FORSYTHE: she held up pictures of those children in their Easter finest from another time when they were alive and healthy and smiling, and she said, "This
is God's work," and then she held up those photos for the jury of those murdered, bloody children, and she looked at James, and walked over by him, and she held the photos up to the jury and
said, "And this is his work. This is the devil's work."
FORSYTHE: And I'm telling you, it was tough. It was tough. It was tough. Gunter gave his final argument for that, but of course the state gets to conclude
arguments, but before that time, Gunter had given our best arguments, better than mine, and was very emotional himself.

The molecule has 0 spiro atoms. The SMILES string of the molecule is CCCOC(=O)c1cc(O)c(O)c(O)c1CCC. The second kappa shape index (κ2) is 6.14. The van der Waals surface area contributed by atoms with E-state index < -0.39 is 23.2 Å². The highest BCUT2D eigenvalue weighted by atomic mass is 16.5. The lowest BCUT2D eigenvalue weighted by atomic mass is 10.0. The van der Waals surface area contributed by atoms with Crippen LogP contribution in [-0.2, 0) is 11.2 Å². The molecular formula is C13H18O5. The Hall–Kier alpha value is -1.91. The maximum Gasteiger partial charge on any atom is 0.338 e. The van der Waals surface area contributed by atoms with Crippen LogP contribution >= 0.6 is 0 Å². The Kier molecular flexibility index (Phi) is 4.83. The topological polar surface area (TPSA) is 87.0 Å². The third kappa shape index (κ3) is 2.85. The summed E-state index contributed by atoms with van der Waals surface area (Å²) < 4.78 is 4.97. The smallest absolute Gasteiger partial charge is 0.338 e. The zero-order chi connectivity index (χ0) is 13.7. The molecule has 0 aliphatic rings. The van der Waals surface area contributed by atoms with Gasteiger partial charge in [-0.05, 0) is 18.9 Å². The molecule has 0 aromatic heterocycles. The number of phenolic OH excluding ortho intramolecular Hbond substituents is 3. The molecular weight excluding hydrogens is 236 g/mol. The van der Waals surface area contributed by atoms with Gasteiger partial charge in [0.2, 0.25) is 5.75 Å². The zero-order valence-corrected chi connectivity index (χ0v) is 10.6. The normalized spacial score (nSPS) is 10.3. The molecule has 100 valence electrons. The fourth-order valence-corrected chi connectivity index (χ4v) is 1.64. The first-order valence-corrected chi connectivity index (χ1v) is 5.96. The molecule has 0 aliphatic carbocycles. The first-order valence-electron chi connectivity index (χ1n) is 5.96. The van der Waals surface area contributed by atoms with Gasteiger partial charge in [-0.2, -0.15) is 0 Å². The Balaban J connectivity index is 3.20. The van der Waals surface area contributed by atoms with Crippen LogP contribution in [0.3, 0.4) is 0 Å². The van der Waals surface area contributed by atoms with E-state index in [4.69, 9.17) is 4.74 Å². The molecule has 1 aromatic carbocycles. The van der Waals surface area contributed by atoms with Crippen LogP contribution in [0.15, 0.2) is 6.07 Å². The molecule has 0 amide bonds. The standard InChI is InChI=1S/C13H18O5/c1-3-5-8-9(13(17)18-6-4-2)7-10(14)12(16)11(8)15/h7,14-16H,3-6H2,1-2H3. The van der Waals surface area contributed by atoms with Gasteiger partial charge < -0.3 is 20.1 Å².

FORSYTHE: Of course, and you have to understand that when you get to that point in this case, after giving it half of your life for the last year, this is
the absolute epiphany, this is the release of all the tension, all the thoughts, all of the strain for the lawyer, as well as the climax of the case, so it is very common for the lawyers to be
emotional, not only because of the facts of the case but for all they put into this.
FORSYTHE: Gunter gave his summation and he was virtually in tears by the end of it, and there was, in spite of the brutality, and the carnage that James had
wrought in this case, there was another side to this case because of his childlike nature. Again, I'm getting ahead of myself, but the evidence had showed that.
FORSYTHE: We had managed to put on evidence of that, and the jury had seen that, and it was clear to the jury that they basically had in front of them a